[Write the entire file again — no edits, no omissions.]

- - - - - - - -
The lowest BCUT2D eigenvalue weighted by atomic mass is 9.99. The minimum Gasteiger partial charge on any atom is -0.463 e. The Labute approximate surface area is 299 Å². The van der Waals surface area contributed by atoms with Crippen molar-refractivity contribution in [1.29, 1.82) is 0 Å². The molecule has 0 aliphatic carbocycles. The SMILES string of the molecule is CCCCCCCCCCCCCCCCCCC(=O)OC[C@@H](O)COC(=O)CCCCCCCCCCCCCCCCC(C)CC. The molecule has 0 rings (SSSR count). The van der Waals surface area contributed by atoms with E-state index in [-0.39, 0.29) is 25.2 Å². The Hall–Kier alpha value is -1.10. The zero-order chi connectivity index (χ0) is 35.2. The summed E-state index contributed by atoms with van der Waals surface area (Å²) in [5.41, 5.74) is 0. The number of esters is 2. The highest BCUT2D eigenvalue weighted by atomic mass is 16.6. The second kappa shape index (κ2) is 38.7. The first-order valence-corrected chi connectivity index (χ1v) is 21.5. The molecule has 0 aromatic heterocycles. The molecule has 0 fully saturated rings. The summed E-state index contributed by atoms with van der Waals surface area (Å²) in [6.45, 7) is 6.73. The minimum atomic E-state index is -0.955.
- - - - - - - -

The lowest BCUT2D eigenvalue weighted by atomic mass is 9.99. The minimum Gasteiger partial charge on any atom is -0.463 e. The Labute approximate surface area is 299 Å². The van der Waals surface area contributed by atoms with Crippen molar-refractivity contribution in [1.29, 1.82) is 0 Å². The molecule has 0 aliphatic carbocycles. The SMILES string of the molecule is CCCCCCCCCCCCCCCCCCC(=O)OC[C@@H](O)COC(=O)CCCCCCCCCCCCCCCCC(C)CC. The molecule has 0 rings (SSSR count). The van der Waals surface area contributed by atoms with E-state index in [-0.39, 0.29) is 25.2 Å². The Hall–Kier alpha value is -1.10. The zero-order chi connectivity index (χ0) is 35.2. The summed E-state index contributed by atoms with van der Waals surface area (Å²) in [5.41, 5.74) is 0. The number of esters is 2. The highest BCUT2D eigenvalue weighted by atomic mass is 16.6. The second kappa shape index (κ2) is 38.7. The first-order valence-corrected chi connectivity index (χ1v) is 21.5. The molecule has 0 aromatic heterocycles. The molecule has 0 fully saturated rings. The summed E-state index contributed by atoms with van der Waals surface area (Å²) in [6.45, 7) is 6.73. The minimum atomic E-state index is -0.955.